Being a well-rounded photographer who can succeed in any situation is the ultimate goal of most photographers. However, what happens when you are forced to take a portrait by lighting from below? Today, I take up the challenge.
Most photographers enjoy the convenience of using their most tried and true lighting techniques. Whether it’s lighting from 45 degrees with a large softbox, or using two octaboxes above and below for that classic butterfly lighting, or maybe just using a single light reflected in the ceiling, it is very easy to find a style of lighting that works most of the time. time and just stick to it over and over again.
But what happens when you’re forced to light a subject in a way you’ve never tried before? Would you like to collapse or would you be up to it? That’s the question I asked myself when I dreamed up the concept for a new series of photo challenges that I hope to feature often on the Fstoppers YouTube channel. What kind of results can a photographer achieve with someone else setting the location of the main light?
In the video above, I told Lee to set up a photoshoot challenge, and in good faith, I’d be the guinea pig of my own creation. With a bit of cheating, I ended up choosing the dreaded “up-lighting” setup. This lighting setup, where the main light is placed below your subject’s face, is often referred to as “Horror Movie” lighting because so many villains and antagonists are lit this way to make it look much more sinister. Other than using lighting as fill light for portraits and dramatic beauty portraits, I’ve actually never seriously considered lighting technique in my own work. Needless to say, this challenge wasn’t going to be easy, and that wasn’t even taking into account my model’s crazy manscaping and wild wardrobe choice.
The basic configuration
If you want to replicate the final image I took, and I hope it was good enough to inspire some creativity for your own use, I’ll describe the three-light setup below. Of course, watching the video above should answer all your questions and give you a better idea of where everything was placed. With this three-light setup, all flashes were Profoto B10 or B10x strobes set to exactly the same power. The camera was a Nikon D850 and a Tamron 24-70mm lens set to f/2.8 for shallow depth of field aesthetics.
The luminous key: The whole challenge is based around the main light illuminating our subject. For this shoot, I used a new Profoto OCF 2′ foldable beauty dish that we recently purchased for the studio. I love traditional beauty dishes, but traveling with one all the way to Puerto Rico where I now live is pretty cumbersome, so I left it at the Charleston studio.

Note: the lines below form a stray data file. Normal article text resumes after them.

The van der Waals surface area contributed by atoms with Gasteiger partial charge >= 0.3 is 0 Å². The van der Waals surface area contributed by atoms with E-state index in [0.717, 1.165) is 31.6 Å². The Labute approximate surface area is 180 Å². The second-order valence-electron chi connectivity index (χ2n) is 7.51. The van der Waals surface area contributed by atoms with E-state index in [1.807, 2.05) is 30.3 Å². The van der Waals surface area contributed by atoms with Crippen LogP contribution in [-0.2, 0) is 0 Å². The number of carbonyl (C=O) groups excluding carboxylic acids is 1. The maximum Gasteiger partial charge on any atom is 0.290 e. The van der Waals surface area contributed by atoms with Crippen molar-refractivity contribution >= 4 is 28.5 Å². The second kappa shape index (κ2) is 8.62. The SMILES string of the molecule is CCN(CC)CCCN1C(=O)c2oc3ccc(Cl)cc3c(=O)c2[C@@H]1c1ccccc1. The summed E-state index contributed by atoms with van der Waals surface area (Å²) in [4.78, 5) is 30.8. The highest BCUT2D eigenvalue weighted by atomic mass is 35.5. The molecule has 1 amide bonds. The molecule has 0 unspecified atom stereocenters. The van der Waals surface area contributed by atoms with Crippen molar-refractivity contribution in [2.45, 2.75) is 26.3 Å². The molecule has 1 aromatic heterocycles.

While beauty bowls are known for their soft, even lighting, I thought it might be worth using the light modifier without the soft diffuser (sometimes called a sock). If you look at the photo of the beauty bowl above, if tilted specifically, you can get the unique effects of harsh light leaking from the opaque reflector mixed with some of the soft fill light bouncing around the edges whites of the dish. By tilting the dish towards the camera, I was able to add some contrast to my subject’s face while preventing light from spilling onto the lower part of her outfit. I’ve definitely used a beauty dish this way in the past, but never from below and never from an angle quite like what I’m describing.
Edge light: Once I felt that my subject’s face was lit well enough and that the “uplight challenge” requirements were met, I decided to help separate Charlie from the backdrop. To help separate his hat and shoulders from the dark background, I used a Profoto OCF 1’x3′ stripbox placed up and behind him. With this light directed towards her shoulders, I was able to add a nice theatrical highlight around her whole body that made her image look more three-dimensional. This edge light or rim light look is something I like to do when I want to create a more exaggerated image that is more in line with an action, movie or video game vibe.
Background light: The final light I decided to use was a soft fill light on my Gravity Backdrop just to pull out some of the texture and give the area behind my subject a different tone. I could have used any type of light modifier or even a bare bulb flash but to really cut it I went with a Profoto RFi 3′ Octabox mainly because I had recently built this softbox for another shoot featured on our YouTube channel.
The final results
Below I have posted the final before and after image of my submission. Usually when shooting any YouTube content and especially a challenge video, I’m always aware that the final shot you take isn’t always your best work. In this case, with something as difficult as lighting up a crazed pirate/ship captain named Charlie, I wasn’t just hoping for a decent picture, but completely avoiding utter embarrassment. However, I’m actually quite proud of the final image. Going through this process definitely made me question my lack of light in my work.
As you can see in the before and after image, I really didn’t make a ton of adjustments to the image directly from the camera. In Lightroom I desaturated the image a bit and tweaked the overall contrast slightly, but most of the work was done on set planning my lighting and taking the time to confirm everything was fine before deleting 20 to 30 frames. Once the image was captured and I opened it on my computer, I decided to add some layers or blurry rain and some blurry overlays just to give it a bit more mystery, cohesion and a finished look .
With this first challenge behind me, I’m excited to pass it on to all of you. Next time you have someone in front of your camera, take a moment out of your shot to attempt a shot using uplighting and see if you can create something that might actually be worthy of a portfolio. You can post your best picture below in the comments, and we can all share our experiences.